4. One becomes a passive ‘doormat’ and unconsciously feeds the abusive pattern. Eventually the addiction becomes normal and familiar. We seek out relationships that supply similar behaviour. The neurological pathway of that pattern is well used, and becomes like a slide back to the negative behaviour. Humans like ease, familiarity and certainty, because it takes less energy and helps them feel safe.
5. Fatigue sets in, through holding unconscious resentment and fear/distrust. Without awareness of the true source of pain hopeless beliefs emerge and these sap vital energy. The fear underneath is held as tension in the body and anger in the mind and will eventually emerge, often violently, if not dealt with as early as possible. This is the body’s way of defending itself, but it’s a risky strategy for physical and mental health for everyone involved. Long term tension is destructive.
6. Eventually one loses / forgets one's deeper identity as a beautiful and inherently valuable being. When we are conditioned to identify as hopeless we may think we ‘deserve’ the abuse / pain. This is deep shame; humiliation or distress at one's own condition or existence. Toxic beliefs of ‘I’m not good enough’ or ‘I’m a liability’ can become normal. This can lead to depression, chronic anxiety, panic attacks and even homicide or suicide.
IT TAKES COURAGE TO LET GO OF BLAME AND CHANGE SOMETHING
I’ve seen people emerge from the depths of this shame-blame cycle to recover and become resilient, happy individuals with healthy relationships. This article is not concerned with ‘who’ is at fault, but is interested in helping each of us recognise our potential to help ourselves and one another. We can trace the origins of abuse back thousands of years and never get to the source at fault, because the source is always ourselves. Alan Watt’s calls this “The Birth of Responsibility” - seeing that hurt people, without mindfulness and love, always hurt other people, and we can only change that by working on ourselves first. I’ve laid out some ways to do that here:
1. Gradually raise awareness of emotions through regular check-ins and diary entries.
Regular Guided Meditation is a great way of tuning in, especially if you are out of practice. It also may help you realise your current needs (like rest) and then you can plan to meet them. Once you are aware of needs and emotions, expressing them is the next step - releasing tension is important. Find healthy catharsis for the emotions. Eg, for anger try a ‘hand scream’ or a ‘fuck-this’ meditation. To promote calm try conscious breathing and create some space for perspective in your day, even if that is only 1 minute, to FLIT between tasks - take a mindful moment to breathe and listen in. Writing things down has helped me and many others understand themselves. It may be painful and messy at first, as we become more aware of the pain. With time and acceptance we can change.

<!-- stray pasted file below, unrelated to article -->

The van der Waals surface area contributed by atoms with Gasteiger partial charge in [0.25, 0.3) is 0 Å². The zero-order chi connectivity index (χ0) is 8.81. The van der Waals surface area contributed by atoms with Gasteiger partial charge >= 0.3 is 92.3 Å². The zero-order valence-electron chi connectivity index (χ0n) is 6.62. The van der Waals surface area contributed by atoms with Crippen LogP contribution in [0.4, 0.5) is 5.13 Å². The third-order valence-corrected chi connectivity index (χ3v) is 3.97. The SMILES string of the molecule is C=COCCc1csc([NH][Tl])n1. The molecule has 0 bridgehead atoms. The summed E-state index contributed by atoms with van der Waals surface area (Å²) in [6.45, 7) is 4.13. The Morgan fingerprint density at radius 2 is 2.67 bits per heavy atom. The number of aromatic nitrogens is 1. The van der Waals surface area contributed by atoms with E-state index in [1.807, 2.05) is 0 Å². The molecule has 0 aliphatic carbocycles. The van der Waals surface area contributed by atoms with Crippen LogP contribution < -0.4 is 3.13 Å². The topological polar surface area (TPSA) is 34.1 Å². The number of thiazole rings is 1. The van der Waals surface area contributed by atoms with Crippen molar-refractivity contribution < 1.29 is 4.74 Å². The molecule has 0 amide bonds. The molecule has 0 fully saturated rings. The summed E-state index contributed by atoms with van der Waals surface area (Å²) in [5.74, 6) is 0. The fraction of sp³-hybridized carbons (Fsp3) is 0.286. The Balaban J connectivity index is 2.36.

2. Reaffirm to yourself that you’re enough and you’re OK. Silence can sometimes make the negative voices and beliefs even louder and stronger, at first. Find ways to give yourself affirmation - ways where you really feel it, without the need of another. Imaginative Meditations like Metta Bhavana (Loving Kindness) is one method. The STOP technique can help you find a balanced truth and the NOD technique may help you reconnect to an image of yourself/your future that feels positive and helpful.
3. Educate yourself of the drama triangle roles you play. Simply ask yourself 'what role am I playing right now?' and then continue to play it, whilst observing with humour and interest. Awareness and allowing is enough to relax one’s hold of the masks one wears and projects onto others. Gradually this will help us let go of the game of ‘name, blame & shame’ and the pattern of ‘hurt people hurting people’. It will create beauty and stop us feeding the drama of victim-critic-rescuer roles. I learned this from Fooling - the recognition that we are all fools and that’s OK. Let’s make the pretence conscious and be interested in our mind’s coping mechanisms.
4. Notice addictions/patterns, and yield to them mindfully, whilst processing them. Instead of shutting them down (which is very tiring, because it takes willpower), experiment with them - go into them consciously to really feel what it is like to experience them. Take your time. Afterwards feel the aftermath, ask yourself if this pattern of behaviour and underlying beliefs serve you. Use the NOW process to then resolve a new way forward. Feel this fully too. By recognising the triggers of the TRAP we can then use other tools like ‘Mental Contrasting’ and ‘RE-ANCHORing’ to overcome addictions mentally, with loving repetition.